But at least there is now dialogue, and that can only be a good thing so long as it is not used as a delaying tactic instead of action. And with luck both sides will be better briefed and hence engage in more useful debate.

The odd thing to me is how, despite all the evidence to the contrary, so many in marketing still seem to have a mindset that the environment is a problem to be 'dealt with' rather than an opportunity to be embraced... with genuine intent... with win-wins all round. And there are plenty of ways that brands (and the planet) can benefit from going green.

You just need to look a little bit into the (green) left fields to find them out there. And if you are interested I'd be happy to point some out to you.

Lunch. Working?

A while ago my frustrations with BBC's Working Lunch bubbled up and I fired off an overly aggressive, cause-affecting complaint, to which they fired back a very defensive licence-fee-negotiation-damaging reply. Neither side came out of this well.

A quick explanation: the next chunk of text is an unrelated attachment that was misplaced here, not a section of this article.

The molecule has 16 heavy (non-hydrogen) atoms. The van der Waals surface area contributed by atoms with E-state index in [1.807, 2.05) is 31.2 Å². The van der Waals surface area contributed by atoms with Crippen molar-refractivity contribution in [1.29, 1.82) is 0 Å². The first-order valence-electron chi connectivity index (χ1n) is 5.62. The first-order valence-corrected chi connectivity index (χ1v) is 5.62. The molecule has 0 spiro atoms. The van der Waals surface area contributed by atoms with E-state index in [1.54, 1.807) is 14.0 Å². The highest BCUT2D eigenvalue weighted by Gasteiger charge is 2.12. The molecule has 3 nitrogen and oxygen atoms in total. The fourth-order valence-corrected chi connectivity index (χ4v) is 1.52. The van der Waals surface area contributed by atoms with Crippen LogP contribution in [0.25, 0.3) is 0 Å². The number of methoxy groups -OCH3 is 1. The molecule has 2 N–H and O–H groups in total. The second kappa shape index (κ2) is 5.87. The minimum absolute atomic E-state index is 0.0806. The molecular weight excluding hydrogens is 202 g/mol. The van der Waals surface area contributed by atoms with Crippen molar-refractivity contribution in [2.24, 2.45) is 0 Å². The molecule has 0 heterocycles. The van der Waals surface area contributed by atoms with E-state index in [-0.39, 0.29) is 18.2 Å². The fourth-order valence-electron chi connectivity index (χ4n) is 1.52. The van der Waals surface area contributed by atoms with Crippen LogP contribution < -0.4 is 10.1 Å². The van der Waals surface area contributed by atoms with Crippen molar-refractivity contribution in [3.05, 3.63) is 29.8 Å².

Sadly, I still need media. And they, in theory, seem to be soliciting stories. Look what was in my in-box today:

Over the coming week on Working Lunch you will see me sitting on two hundred thousand bushels of corn, sheltering under a solar powered tent and revving up an aircraft engine powered by a fuel cell. We've been on the hunt for renewable technologies again, but this time in the USA. All the companies have a special feature: they prefer to list their shares and raise money on London's Alternative Investment Market (AIM).

The quest took us up the Oregon Trail to Wyoming, down through the cornbelt to Iowa and back to Massachusetts and its quaint woods and villages. It's a fascinating story. On the one hand you'll see the world's technological powerhouse feeling its way towards a low carbon future. On the other, you'll hear the pioneers of these frontier technologies saying that they need our help to realise their dreams.

On Monday I'll be looking at ethanol as a replacement for petrol and, later in the week, at flexible solar panels and those fuel cells. There will also be a feature on electric vehicles being made in the UK. Please send in your questions on the technologies we show and on AIM - we plan to answer as many as we can on Friday.

But why, oh why, do they keep posting this, when I and many others have responded to not even get the courtesy of a reply?:


To get in touch on any of the following subjects, please click here…